As well as The Who book reviewed yesterday, this was the other one that Just Backdated read while on holiday in Spain.
With over a dozen albums under his belt, gigs that include opening slots for Springsteen and R.E.M., not to mention three full length works of fiction, Wesley Stace – aka the singer/songwriter John Wesley Harding – is better placed than most to write a novel set inside the rock world. It shows too, for Wonderkid – a sort of rise and fall of a curiously whimsical English rock hero – is chock full of references that could only have come from the mind of a writer with inside knowledge, not just of the nuts and bolts of the music industry but also one with a keen knowledge of rock history, an anorak who can tell you the B-sides of all the Stones’ early singles (in chronological order), the string gauges of George Harrison’s guitars (Gretsch and 12-string Rickenbacker) and where Bob Dylan bought the sun glasses he was never seen without in Dont Look Back (without, of course, an apostrophe).
In truth, there is no precedent for Blake Lear and his group The Wonderkids. They are British and include Blake’s brother Jack and two others who are jettisoned, along with their first manager, when they get to America and come under the influence of a US major label that markets them as ‘rock for kids’ with a foxy girl bassist and a benign but dreadlocked black drummer. Blake, though, has other ideas and as the novel progresses he gradually subverts the label’s plans by behaving in a manner that upsets just about everyone around him until the whole charade explodes with an almighty bang and he… well, I don’t want to spoil things but there is a neat twist in the tail, a phrase that sounds remarkably like the sort of songs he writes, the lyrics of which are helpfully included in an appendix and some of which Wes has recorded.
Droll allusions to actual rock events will bring forth a knowing smile from veterans like me and, cleverly, each chapter is named after a genuine rock quote from a well-known live album. Along the way there are plenty of laughs but in amongst the humour and set-pieces are home truths about the fickleness of fame, finely wrought character studies of American music biz professionals – a fairly odious bunch of course – and the temptations on offer to offset the tediousness of the road. The problems arise because The Wonderkids are adults but they’re playing to pre-teens, not so much in a cheesy Osmonds-like fashion but as a kind of junior Monkees-style group, sold as ‘Your First Rock Band’ – like ‘Your First Construction Kit’ – and they are instantly popular, especially the singer whose lyrical inspiration comes from the literary figures whose surnames he adopts, William Blake and Edward Lear.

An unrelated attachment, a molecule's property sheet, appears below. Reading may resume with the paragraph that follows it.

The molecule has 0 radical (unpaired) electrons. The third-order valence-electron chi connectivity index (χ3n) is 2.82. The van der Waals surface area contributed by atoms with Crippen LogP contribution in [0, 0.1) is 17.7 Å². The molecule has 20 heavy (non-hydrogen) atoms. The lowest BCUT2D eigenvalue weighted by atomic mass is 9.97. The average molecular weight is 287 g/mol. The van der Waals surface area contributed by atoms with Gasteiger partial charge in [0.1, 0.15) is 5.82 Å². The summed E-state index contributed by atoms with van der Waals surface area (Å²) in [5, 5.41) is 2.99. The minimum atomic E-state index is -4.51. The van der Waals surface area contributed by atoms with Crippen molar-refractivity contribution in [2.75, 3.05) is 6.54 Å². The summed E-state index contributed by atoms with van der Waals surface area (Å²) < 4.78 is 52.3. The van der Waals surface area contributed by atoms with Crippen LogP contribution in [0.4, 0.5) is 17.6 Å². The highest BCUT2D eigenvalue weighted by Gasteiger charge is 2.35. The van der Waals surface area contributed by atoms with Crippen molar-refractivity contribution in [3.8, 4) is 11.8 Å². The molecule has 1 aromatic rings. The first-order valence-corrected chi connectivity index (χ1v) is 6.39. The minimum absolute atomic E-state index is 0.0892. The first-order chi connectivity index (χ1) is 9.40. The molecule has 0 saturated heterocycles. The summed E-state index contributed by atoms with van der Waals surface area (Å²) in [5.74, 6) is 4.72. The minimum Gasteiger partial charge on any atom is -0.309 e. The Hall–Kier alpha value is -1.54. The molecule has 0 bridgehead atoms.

The story is told from the point of view of Blake’s adopted son, the circumstances of his adoption as implausible as the difference in their ages, who joins the adventure to sell merchandise at concerts; merch, as it is now universally known. Wide eyed and often legless, Sweet, as he is christened, becomes Blake’s amanuensis, noting the shenanigans, the petty indignities and discomforts that the Wonderkids endure. He’s also a party to the incident that jams the wheels on their supercharged flight, though he somehow manages to escape the fall out and emerges a wiser but sadder man.
Blake himself is difficult to pin down. He’s quirky in a rather fey, Technicolor dream kind of a way, a sort of cross between pre-casualty Syd Barrett and pre-obese Jim Morrison, but immensely likeable all the same, the perfect androgynous front man. Brother Jack, on the other hand, is from the tougher end of the rock spectrum, well into his vintage guitars, shagging the mothers of the group’s young fans, and necking all the drugs he can get his hands on, so I don’t need to draw comparisons with the real world (and might get sued if I do). Some of the minor characters are well drawn too, especially the group’s final replacement bassist, a non-smoking, teetotal, vegan lady with a penchant for God, and the label-appointed US tour manager, all rapid fire efficiency and that extraordinary ability to fix anything, absolutely anything.
The book comes with an impressive collection of accolades on its reverse cover. Peter Buck, no less, states: “There were times reading this book that I could actually smell the dank dressing rooms, or feel the bus rolling down the highway to the next gig,” and he’s not far wrong, and similar comments come from Dan Zanes and Roseanne Cash, among others. I wouldn’t go as far as that – I found the concept of a rock band aimed at pre-teens a bit far-fetched – but there is still plenty to enjoy in Wes’ book. What’s more it’s made me want to read his other, non-music related, novels.